It’s a big week for our world and a pivotal time in history. Naturally, I’m going to take space to discuss important issues on my heart like my personal rally to forever end the Rhinestone Butt-Bling Pandemic sweeping our globe’s streets since ’99.
But seriously. Enough with the butt bling, ladies. We’re all staring at the under girth of your tush, which, unless you’re Queen Beyonce herself, is not likely your best feature.
While we’re on the topic of pants, I’d like to remind you to please wear them while shopping this holiday season. I saw not one but two fellow mamas out there in the aisles today wearing silk long johns as legware. We get confused here in San Diego without true winter, but those are base layer. Not leggings. And definitely not stand-alone pants.
I have to let myself laugh at your blasé approach to underwear lines because I’ve been there myself and because my heart is heavy for our world. The sanctuary for refugees debate is a non-question to me.
There are plenty of examples in our recent history where mentalities of fear and scarcity wrote us hall passes to dehumanize entire sets of people – usually based on ethnoreligious grouping. Looking back on a not too distant past we are bewildered by these actions. Yet. The present repeats itself.
Look. I do not pretend to come at this with any more credentials than a housewife not using that liberal arts degree with an emphasis in multicultural studies. I am not a politician or a military analysis. And I’ve been hovering over the “publish” button on this for days partly because I talked myself into being unqualified and partly because there are so many voices already out there on the subject.
It scares me that when choosing shoes to complete an outfit before a trip to the mall, one of my fashion mental filters is “how fast can I run carrying children away from danger in these”. This hate is fearful.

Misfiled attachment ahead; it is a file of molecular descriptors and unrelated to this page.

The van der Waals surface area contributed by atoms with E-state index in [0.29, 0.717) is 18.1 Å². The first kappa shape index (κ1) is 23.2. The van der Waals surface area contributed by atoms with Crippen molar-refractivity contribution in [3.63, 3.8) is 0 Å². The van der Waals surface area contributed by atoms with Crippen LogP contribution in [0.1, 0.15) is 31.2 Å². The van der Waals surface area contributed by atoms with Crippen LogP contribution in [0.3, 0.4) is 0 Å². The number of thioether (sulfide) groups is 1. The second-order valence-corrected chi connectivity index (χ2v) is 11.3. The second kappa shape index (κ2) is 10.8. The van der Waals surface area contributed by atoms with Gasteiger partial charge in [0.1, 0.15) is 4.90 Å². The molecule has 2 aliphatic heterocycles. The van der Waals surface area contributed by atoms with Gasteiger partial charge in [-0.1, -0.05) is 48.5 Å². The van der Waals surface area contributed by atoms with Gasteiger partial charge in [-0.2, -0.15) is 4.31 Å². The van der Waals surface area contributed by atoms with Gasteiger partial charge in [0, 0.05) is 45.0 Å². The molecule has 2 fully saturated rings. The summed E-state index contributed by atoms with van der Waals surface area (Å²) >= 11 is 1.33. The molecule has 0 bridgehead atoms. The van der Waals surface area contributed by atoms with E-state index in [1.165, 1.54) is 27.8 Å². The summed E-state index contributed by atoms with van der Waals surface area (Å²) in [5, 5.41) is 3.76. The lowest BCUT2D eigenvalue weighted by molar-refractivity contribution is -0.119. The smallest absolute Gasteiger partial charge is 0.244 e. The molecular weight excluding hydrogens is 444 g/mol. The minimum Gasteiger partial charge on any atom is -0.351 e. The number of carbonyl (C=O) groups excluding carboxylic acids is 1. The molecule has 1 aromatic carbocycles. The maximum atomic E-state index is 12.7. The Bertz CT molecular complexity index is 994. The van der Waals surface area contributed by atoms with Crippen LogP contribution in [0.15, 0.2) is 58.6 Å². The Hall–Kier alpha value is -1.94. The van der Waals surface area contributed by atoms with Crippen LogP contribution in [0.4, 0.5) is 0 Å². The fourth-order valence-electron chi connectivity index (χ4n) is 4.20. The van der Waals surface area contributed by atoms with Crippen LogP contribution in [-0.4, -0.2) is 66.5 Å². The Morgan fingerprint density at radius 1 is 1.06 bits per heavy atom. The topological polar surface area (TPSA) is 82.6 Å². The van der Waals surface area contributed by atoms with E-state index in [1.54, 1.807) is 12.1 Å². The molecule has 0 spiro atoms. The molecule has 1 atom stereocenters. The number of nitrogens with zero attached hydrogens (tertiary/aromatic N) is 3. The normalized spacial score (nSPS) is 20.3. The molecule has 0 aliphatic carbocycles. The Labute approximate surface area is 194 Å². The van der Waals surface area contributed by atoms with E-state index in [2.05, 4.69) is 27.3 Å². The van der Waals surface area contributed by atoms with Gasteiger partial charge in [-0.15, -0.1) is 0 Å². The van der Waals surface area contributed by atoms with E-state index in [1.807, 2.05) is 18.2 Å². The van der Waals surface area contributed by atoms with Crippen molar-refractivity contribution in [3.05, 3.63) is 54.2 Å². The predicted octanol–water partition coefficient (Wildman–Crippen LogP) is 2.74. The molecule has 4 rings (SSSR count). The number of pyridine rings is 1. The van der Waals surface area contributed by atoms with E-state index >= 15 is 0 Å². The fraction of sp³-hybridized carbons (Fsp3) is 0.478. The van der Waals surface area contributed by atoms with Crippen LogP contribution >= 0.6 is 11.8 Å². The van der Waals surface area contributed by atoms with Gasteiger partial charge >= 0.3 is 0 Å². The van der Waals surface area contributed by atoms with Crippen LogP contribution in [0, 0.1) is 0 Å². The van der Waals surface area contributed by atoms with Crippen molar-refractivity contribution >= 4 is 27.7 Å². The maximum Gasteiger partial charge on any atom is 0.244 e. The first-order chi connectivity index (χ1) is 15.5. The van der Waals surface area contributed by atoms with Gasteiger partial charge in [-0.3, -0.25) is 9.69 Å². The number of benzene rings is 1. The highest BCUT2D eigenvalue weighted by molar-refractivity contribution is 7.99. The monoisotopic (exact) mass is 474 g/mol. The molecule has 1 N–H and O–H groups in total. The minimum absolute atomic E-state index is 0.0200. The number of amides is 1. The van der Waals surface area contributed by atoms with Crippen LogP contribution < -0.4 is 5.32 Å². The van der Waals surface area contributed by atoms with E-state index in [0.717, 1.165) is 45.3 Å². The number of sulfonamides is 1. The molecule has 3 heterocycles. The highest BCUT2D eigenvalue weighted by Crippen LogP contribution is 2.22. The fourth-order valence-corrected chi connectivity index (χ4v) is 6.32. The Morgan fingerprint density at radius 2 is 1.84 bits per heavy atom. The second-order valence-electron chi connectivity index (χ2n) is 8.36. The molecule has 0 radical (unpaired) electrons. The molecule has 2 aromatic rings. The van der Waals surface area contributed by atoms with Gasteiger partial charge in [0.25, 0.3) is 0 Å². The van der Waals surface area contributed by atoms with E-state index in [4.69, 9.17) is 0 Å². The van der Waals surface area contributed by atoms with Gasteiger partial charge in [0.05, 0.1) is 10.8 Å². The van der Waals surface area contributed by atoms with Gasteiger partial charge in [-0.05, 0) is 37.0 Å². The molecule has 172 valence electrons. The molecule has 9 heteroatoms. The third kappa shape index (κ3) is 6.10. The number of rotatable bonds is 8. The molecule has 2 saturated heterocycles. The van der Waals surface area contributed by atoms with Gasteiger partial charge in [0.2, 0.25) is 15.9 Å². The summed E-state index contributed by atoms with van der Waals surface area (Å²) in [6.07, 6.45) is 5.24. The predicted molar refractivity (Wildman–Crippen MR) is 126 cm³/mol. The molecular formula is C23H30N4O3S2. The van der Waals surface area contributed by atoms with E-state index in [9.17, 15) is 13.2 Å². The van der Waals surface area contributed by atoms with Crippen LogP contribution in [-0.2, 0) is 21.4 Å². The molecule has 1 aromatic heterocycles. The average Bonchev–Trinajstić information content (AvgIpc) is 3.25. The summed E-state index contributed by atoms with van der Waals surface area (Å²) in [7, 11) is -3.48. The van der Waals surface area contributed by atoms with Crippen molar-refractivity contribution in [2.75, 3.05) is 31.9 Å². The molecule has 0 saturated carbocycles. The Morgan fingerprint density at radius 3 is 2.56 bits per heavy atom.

What scares me more is living in a time when shared tragedy somehow permisses hate-speech to be spread. Okayed. Expected. Unruffling. This hate is fearful too.
That’s why I’m going ahead and hitting “publish”. Because while others are dehumanized, we, ourselves, are not whole.
I’ve been singing the last few stanzas of I Heard The Bells on repeat the past several days. A breath prayer. A heart plea.
And in despair I bowed my head:
“There is no peace on earth,” I said,
“For hate is strong and mocks the song
Of peace on earth, good will to men.”
Then pealed the bells more loud and deep:
“God is not dead, nor doth he sleep;
The wrong shall fail, the right prevail,
With peace on earth, good will to men.”
Staring at your unabashed panty lines and singing in my head as prayer. May voices of compassion and hope and a shared humanity speak louder than the fear.
“TO BE HOPEFUL in bad times is not just foolishly romantic. It is based on the fact that human history is a history not only of cruelty, but also of compassion, sacrifice, courage, kindness.
What we choose to emphasize in this complex history will determine our lives. If we see only the worst, it destroys our capacity to do something. If we remember those times and places—and there are so many—where people have behaved magnificently, this gives us the energy to act, and at least the possibility of sending this spinning top of a world in a different direction.
And if we do act, in however small a way, we don’t have to wait for some grand utopian future. The future is an infinite succession of presents, and to live now as we think human beings should live, in defiance of all that is bad around us, is itself a marvelous victory.” Howard Zinn